What You Need to Know about Portland’s New Police Contract

From body cameras to the 48-hour rule, we break it down.

By Webb Wright December 20, 2016 Published in the January 2017 issue of Portland Monthly

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A Don’t Shoot PDX protester in downtown Portland in July 2016.

In October, the city council ratified a new contract with the Portland Police Association, the union representing the city’s police officers. At that time, chaotic protests swirled around city hall, focused on both police practices and how the negotiations and vote occurred. The contract went into effect November 11—just in time for more protests, this time in the wake of the election. What was on the table?

The Big Issue

The contract’s main goal was to implement policies aimed at filling approximately 80 current vacancies. “One of the priorities for the chief right now is recruiting and retention of police officers,” says Sgt. Pete Simpson, the bureau’s spokesman. “So, one of the hopes was that it would help retain employees who were retiring at a very rapid rate, and would raise the starting wages to recruit qualified applicants.” The starting salary for a new officer rose from $49,837 to $60,840. Pay overall will rise 9 percent over the contract’s three-year duration—correspondingly boosting pension costs.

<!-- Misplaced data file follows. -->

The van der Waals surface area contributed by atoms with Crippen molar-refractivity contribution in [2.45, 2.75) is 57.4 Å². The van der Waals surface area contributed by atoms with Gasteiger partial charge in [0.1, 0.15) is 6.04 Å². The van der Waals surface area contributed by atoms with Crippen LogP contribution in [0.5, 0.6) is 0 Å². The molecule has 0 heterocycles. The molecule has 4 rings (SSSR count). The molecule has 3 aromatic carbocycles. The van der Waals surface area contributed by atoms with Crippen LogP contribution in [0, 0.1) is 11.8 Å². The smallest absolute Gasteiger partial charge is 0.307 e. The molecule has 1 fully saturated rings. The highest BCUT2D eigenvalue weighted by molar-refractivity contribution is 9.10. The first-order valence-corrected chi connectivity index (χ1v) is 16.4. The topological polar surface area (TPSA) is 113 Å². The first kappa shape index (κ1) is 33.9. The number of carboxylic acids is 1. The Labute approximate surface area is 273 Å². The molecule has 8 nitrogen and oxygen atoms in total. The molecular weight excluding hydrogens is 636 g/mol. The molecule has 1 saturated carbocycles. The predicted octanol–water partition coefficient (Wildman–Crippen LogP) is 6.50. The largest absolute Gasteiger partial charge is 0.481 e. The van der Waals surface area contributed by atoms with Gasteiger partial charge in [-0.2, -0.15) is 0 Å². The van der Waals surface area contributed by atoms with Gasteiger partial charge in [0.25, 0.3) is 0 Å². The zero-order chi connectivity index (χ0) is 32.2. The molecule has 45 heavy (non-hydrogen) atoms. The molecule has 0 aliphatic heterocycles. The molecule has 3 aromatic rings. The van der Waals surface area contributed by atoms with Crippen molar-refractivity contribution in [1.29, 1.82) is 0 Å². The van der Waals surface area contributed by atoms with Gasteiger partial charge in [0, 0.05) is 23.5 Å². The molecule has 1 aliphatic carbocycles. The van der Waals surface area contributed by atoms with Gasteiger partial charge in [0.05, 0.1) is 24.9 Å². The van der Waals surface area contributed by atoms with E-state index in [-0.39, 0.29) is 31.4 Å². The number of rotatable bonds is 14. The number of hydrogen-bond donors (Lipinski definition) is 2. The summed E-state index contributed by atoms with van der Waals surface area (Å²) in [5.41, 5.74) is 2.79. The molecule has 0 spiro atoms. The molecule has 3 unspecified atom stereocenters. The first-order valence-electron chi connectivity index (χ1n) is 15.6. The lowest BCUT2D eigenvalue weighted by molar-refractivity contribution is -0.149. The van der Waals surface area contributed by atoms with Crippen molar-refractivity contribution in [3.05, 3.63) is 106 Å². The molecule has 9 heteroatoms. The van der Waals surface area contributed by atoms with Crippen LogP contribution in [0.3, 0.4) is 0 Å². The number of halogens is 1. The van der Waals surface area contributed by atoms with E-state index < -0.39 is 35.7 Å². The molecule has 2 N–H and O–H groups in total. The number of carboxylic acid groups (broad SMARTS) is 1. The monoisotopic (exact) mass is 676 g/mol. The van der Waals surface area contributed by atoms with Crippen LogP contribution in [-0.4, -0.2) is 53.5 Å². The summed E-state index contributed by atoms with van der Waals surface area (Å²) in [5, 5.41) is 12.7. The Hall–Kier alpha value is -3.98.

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Police Chief Mike Marshman and Mayor Charlie Hales urging calm after the 2016 presidential election.

The Body-Camera Controversy

But recruitment wasn’t what brought demonstrators to the streets. Activists pushed the city to stipulate new rules on the use of incident footage captured by officers’ body cameras—a national flashpoint in a year marked by highly publicized police shootings. Teressa Raiford, founder of the activist group Don’t Shoot Portland, says: “If we’re looking for body cameras to promote transparency and accountability, then people need to have access to them immediately, and it shouldn’t be up to the union or the PPD to give you that access. It’s not fair.” In the end, the contract made no explicit changes to the body-camera policy.

The 48-Hour Rule

“One of the concessions that the union made was to eliminate what was commonly called the 48-hour rule,” Simpson explains—a long-standing, controversial policy that frequently gave officers two days before responding to internal investigations.

The Outcome

“What we ended up with was a contract that essentially focuses on wages, benefits, and working conditions,” Simpson says. Enduring issues over body cameras and other matters await new mayor Ted Wheeler. Meanwhile, departing mayor Charlie Hales can count the contract as a victory—though one that came at the cost of widespread anger over closed-door negotiations and a vote held in a room cordoned off from protesters.

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